I claim:

1. An arced comfort band in combination with head protecting apparatus including an arced head retaining strap, said comfort band comprising a sweat band having a longitudinal axis, said sweat band including foam material and a substantially elastic backing material overlying said foam material for contact with the head of a user of the head protecting apparatus stiffening bands composed of a relatively rigid plastic material, said stiffening bands attached to said sweat band while said sweat band is under tension so as to are said sweat band and spaced on opposite sides of said longitudinal axis, said arced comfort band removably folded about said arced head retaining strap of said head protecting apparatus, said sweat band predominantly lying on one side of said strap with said foam material bearing against said one side of said strap and said backing material disposed away from said strap and said stiffening bands bearing on the opposite side of said strap.

2. A comfort band as claimed in claim 1, the foam material being of polyurethane.

3. A comfort band as described in claim 1, the backing material being of a vinyl material.

4. A comfort band as claimed in claim 1, the stiffening bands bearing in adjacent positions on opposite sides of said strap.

5. A comfort band as described in claim 1, the stiffening bands being of polyethylene.

References Cited by the Examiner V UNITED STATES PATENTS 1,575,251 3/1926 Cairus 2--5 2,411,831 11/1946 Lehmberg et a1. 2-181 2,628,361 2/1953 Heyck 2-181 2,696,618 12/1954 Hoffman et al. 2--175 3,087,165 4/1963 Cairus 2-3 FOREIGN PATENTS 589,985 1/ 1960 Canada.

JORDAN FRANKLIN, Primary Examiner.

G. H. KRIZMANICH, Assistant Examiner.

Patent Citations
Cited PatentFiling datePublication dateApplicantTitle
US1575251 *Feb 26, 1925Mar 2, 1926Cairns EdwardHeadgear
US2411831 *Jun 19, 1946Nov 26, 1946Johnson Ernest LDetachable sweatband
US2628361 *Mar 22, 1950Feb 17, 1953Heyck Joseph GBrowband
US2696618 *Oct 11, 1952Dec 14, 1954Hat Corp Of AmericaHat construction
US3087165 *Apr 15, 1960Apr 30, 1963Cairns & Brother IncHeadgear
CA589985A *Jan 5, 1960Philip TopielSweat band for hats and caps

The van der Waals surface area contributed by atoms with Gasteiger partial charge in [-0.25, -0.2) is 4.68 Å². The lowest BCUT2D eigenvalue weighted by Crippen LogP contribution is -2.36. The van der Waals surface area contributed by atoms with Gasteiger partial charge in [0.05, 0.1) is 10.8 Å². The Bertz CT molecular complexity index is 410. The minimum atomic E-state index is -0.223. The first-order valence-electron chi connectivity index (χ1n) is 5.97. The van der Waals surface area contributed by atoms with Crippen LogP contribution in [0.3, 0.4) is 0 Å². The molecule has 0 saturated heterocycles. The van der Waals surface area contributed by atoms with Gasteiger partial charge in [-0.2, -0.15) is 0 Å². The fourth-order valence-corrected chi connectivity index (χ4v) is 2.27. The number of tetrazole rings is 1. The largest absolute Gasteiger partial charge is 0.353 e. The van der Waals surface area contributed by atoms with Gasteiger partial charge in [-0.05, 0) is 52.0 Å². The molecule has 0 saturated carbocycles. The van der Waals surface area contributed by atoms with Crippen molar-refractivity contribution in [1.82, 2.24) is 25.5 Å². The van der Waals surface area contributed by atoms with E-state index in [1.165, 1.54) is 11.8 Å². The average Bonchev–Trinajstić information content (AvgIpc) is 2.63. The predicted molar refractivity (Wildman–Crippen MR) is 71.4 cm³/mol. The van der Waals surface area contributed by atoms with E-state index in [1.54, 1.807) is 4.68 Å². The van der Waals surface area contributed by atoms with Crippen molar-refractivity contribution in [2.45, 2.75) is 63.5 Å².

Referenced by
Citing PatentFiling datePublication dateApplicantTitle
US3383705 *Nov 26, 1965May 21, 1968Bullard CoSafety hat suspension system
US3465366 *Nov 10, 1966Sep 9, 1969Atsons Products CorpSweatband construction
US3685055 *Mar 16, 1970Aug 22, 1972American Allsafe CoSweatband-harness assembly
US3906548 *Oct 24, 1974Sep 23, 1975Kallis Bert JSweat band for a hard hat suspension unit
US4675919 *May 1, 1986Jun 30, 1987Proper Manufacturing Co. Inc.Headband with cushion
US4856116 *Jul 7, 1988Aug 15, 1989Sullivan Lloyd SSweatbands
US5253598 *Feb 28, 1992Oct 19, 1993Jass ConceptsMethod for manufacturing hats
US5600855 *Jan 22, 1996Feb 11, 1997Ramirez; Richard D.Decorative cover for the adjusting straps on a cap
US5826279 *Oct 24, 1997Oct 27, 1998Occunomix International, Inc.Liner for protective headgear
US6625818 *Jan 11, 2002Sep 30, 2003Putnam Sourcing Group, Inc.Cap with biaxial sweatband and other adjustable headgear
US7124449 *Mar 30, 2004Oct 24, 2006Gentex CorporationProtective helmet assembly having lightweight suspension system
US7168100 *Mar 4, 2004Jan 30, 2007American NeedleHeadwear piece with associated rim
US8627517 *May 3, 2013Jan 14, 20143M Innovative Properties CompanyHead suspension headband
US20130239302 *May 3, 2013Sep 19, 20133M Innovative Properties CompanyHead Suspension Headband
WO2013026092A1 *Aug 22, 2012Feb 28, 2013Resmed LimitedUltrasonic welding of fabrics for sleep apnea treatment
Classifications
U.S. Classification2/181
International ClassificationA42C5/00, A42C5/02
Cooperative ClassificationA42C5/02
European ClassificationA42C5/02